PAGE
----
What’s the matter with Malawian universiti​es?

When a university student performs poorly and is withdrawn, the problem is with the student. But when 132 students perform poorly and are withdrawn, then the problem is no longer with the student alone. The university itself has a problem. When it is two universities, then it is not just the universities that have a problem, it is the broader national educational system.

It is instructive to scrutinise the numbers. The number 132 comes from the Lilongwe University of Agriculture and Natural Resources (LUANAR), out of a first year class of 700. Granted that a few were withdrawn from second and third years, but LUANAR authorities are on record to have said the majority are first year students. That figure, 132, is almost one fifth of the class; 19 per cent, to be precise. From Chancellor College the number withdrawn is said to be 116.

In the 2012-2013 academic year, the group speculated to have yielded the mass weeding, Chancellor College admitted 399 students. This is based on records uploaded on the University of Malawi’s website on 25thSeptember 2012. If these numbers are accurate, 116 out of 399 is 29 per cent.

Will the new Malawi University of Science and Technology  herald a new approach to higher education? .-Photo courtesy of http://mlauzi.blogspot.co.uk/

Will the new Malawi University of Science and Technology
herald a new approach to higher education? .-Photo courtesy of http://mlauzi.blogspot.co.uk/

A few theories as to how such numbers could be withdrawn in one year have dominated commentary on social media, in newspaper columns, and on the street. The list includes: the results of cheating at MSCE; the quota system, poor preparation in secondary school, capacity problems in the universities in question, and students entering university too young, among others. Both LUANAR and Unima say they have investigated the causes of this massive performance failure, and will be releasing reports. So it is difficult at this point to pin down any single cause.

But some of the reasons thus floated are less likely to be causes of the problem. Cheating at MSCE is less likely a cause of the poor performance because selection into either Unima or LUANAR is not based on MSCE results only; students sit an entrance examination. Selection is based on an aggregate of both the MSCE and the entrance exam. If an exam is the problem, then it is both the university entrance exam and the MSCE.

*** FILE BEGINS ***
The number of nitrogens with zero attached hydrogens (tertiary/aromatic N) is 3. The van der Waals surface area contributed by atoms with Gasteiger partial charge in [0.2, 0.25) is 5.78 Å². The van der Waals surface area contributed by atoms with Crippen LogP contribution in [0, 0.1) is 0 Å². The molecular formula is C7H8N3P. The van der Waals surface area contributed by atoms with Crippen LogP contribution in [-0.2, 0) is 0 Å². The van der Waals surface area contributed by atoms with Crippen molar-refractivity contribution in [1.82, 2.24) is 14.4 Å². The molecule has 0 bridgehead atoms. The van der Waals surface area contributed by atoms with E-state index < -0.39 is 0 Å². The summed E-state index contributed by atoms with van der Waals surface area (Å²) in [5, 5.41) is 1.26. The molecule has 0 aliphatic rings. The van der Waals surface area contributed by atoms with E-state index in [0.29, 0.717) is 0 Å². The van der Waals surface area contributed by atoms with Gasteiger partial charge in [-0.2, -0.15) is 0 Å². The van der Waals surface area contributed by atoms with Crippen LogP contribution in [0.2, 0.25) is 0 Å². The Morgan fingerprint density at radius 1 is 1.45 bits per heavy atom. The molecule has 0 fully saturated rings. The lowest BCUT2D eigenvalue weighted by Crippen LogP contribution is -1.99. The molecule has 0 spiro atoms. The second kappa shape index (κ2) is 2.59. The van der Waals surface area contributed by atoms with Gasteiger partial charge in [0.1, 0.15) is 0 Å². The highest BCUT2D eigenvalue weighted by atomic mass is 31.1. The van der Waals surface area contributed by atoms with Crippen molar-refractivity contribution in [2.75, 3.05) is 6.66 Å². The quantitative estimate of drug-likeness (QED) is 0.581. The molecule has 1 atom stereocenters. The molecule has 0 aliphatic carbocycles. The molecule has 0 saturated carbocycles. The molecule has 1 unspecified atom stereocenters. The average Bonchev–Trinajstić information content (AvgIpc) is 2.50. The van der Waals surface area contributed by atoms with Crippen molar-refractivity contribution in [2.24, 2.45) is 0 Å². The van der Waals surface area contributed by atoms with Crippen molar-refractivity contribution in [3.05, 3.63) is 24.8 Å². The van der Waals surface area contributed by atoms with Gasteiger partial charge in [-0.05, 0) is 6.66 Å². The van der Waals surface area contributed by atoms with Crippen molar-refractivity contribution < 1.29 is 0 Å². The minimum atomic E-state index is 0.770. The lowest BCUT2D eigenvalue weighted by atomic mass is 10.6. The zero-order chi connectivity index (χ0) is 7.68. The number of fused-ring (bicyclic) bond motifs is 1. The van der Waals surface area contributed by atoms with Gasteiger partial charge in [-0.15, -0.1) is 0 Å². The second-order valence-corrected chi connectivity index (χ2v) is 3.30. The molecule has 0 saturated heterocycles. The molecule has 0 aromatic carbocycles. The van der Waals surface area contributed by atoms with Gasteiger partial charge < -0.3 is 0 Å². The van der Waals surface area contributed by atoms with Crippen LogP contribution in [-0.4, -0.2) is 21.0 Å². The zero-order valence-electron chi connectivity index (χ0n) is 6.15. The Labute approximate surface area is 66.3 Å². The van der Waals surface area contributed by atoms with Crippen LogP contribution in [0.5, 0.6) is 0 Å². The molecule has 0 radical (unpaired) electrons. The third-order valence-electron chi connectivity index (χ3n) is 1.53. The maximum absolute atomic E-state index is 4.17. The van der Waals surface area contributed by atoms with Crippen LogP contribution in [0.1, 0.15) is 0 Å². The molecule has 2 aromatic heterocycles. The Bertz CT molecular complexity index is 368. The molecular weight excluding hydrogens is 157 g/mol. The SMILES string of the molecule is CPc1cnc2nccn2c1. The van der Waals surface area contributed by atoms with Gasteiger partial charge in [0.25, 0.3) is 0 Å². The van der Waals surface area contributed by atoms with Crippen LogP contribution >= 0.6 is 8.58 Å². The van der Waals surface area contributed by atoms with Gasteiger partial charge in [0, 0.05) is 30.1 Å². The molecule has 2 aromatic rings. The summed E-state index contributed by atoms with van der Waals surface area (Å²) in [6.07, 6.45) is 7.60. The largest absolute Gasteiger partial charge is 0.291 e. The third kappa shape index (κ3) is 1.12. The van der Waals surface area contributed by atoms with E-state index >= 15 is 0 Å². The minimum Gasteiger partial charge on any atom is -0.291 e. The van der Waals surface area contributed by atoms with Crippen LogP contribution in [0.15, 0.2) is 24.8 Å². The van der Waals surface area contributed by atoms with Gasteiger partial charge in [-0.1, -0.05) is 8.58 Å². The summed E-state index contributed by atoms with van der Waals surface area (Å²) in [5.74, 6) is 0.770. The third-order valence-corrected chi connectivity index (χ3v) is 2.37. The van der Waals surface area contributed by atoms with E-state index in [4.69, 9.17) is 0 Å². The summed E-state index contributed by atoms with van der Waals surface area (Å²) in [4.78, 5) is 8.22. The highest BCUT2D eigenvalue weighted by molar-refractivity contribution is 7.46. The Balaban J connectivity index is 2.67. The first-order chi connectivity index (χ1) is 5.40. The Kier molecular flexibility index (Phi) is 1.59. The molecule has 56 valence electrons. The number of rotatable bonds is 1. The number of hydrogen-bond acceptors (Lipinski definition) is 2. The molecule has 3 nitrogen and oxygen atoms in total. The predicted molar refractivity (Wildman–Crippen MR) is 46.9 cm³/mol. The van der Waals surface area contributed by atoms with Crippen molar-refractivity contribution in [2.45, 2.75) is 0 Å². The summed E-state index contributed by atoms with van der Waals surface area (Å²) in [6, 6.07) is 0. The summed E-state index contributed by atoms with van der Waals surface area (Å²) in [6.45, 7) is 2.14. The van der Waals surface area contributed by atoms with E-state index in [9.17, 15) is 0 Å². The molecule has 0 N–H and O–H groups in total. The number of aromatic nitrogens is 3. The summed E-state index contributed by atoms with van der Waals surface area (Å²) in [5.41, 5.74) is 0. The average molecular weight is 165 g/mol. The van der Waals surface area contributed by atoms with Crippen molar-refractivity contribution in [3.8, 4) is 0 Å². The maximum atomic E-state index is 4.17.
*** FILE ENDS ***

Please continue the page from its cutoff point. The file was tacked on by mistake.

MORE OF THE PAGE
The quota system is also an unlikely single cause. The majority of students entering Unima and LUANAR these days are coming from elite schools and well-to-do families. Joseph Patel, president of the Independent Schools Association of Malawi (ISAMA) says private schools contribute 80 per cent of students entering Malawian universities every year.

Researchers Stella Kaabwe and Lillian Kamtengeni estimate that 91 per cent of university students in Malawi come from wealthy families. Poor families send less than one per cent. The remaining eight per cent are from somewhere in the middle. The double bar system of two exams means that whoever ends up getting selected has merited their place.

Most of these students will have gone to very good secondary schools. If you are in doubt, next time the university selections are announced just look at the full-page congratulatory advertisements from elite schools listing their students who have been selected. And many of these students will have received specialised university entrance exams coaching. For most students, you have to come from a well-to-do family background to afford an expensive private school, and the exams coaching.

If cheating at MSCE and the quota system are not plausible explanations, the other suggested causes have a higher likelihood: poor preparation in secondary school, capacity problems in the universities, and students entering university too young. Let’s briefly examine each in turn. Poor preparation in secondary school sounds counter-intuitive, considering that many of the students are said to be coming from elite secondary schools. One lecturer, quoted in a Nyasa Times article, said many students struggle with English, while some students speak perfect English but have very poor writing skills.

This raises the question of what the MSCE and University Entrance Exam measure. Do they measure what a student knows? Or do they measure a student’s reasoning capability and aptitude? Or both? Is it possible for one to be coached perfectly and pass the entrance exam when their aptitude cannot withstand the rigours of higher level reasoning?